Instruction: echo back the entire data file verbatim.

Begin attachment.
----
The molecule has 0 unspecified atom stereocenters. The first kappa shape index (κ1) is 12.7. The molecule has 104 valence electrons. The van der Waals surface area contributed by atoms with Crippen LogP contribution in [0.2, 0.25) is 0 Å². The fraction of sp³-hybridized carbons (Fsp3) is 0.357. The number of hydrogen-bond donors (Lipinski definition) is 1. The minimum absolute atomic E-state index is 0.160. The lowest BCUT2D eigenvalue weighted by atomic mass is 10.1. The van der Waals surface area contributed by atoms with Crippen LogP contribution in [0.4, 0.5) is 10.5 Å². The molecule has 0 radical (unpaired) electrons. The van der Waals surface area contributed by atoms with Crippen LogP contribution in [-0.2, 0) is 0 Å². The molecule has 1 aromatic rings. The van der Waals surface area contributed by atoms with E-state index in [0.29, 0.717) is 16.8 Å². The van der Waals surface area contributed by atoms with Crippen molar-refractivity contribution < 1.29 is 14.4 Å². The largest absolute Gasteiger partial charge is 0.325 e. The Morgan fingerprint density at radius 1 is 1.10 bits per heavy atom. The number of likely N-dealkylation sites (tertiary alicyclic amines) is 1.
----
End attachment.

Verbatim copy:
The molecule has 0 unspecified atom stereocenters. The first kappa shape index (κ1) is 12.7. The molecule has 104 valence electrons. The van der Waals surface area contributed by atoms with Crippen LogP contribution in [0.2, 0.25) is 0 Å². The fraction of sp³-hybridized carbons (Fsp3) is 0.357. The number of hydrogen-bond donors (Lipinski definition) is 1. The minimum absolute atomic E-state index is 0.160. The lowest BCUT2D eigenvalue weighted by atomic mass is 10.1. The van der Waals surface area contributed by atoms with Crippen LogP contribution in [0.4, 0.5) is 10.5 Å². The molecule has 0 radical (unpaired) electrons. The van der Waals surface area contributed by atoms with Crippen LogP contribution in [-0.2, 0) is 0 Å². The molecule has 1 aromatic rings. The van der Waals surface area contributed by atoms with E-state index in [0.29, 0.717) is 16.8 Å². The van der Waals surface area contributed by atoms with Crippen molar-refractivity contribution < 1.29 is 14.4 Å². The largest absolute Gasteiger partial charge is 0.325 e. The Morgan fingerprint density at radius 1 is 1.10 bits per heavy atom. The number of likely N-dealkylation sites (tertiary alicyclic amines) is 1.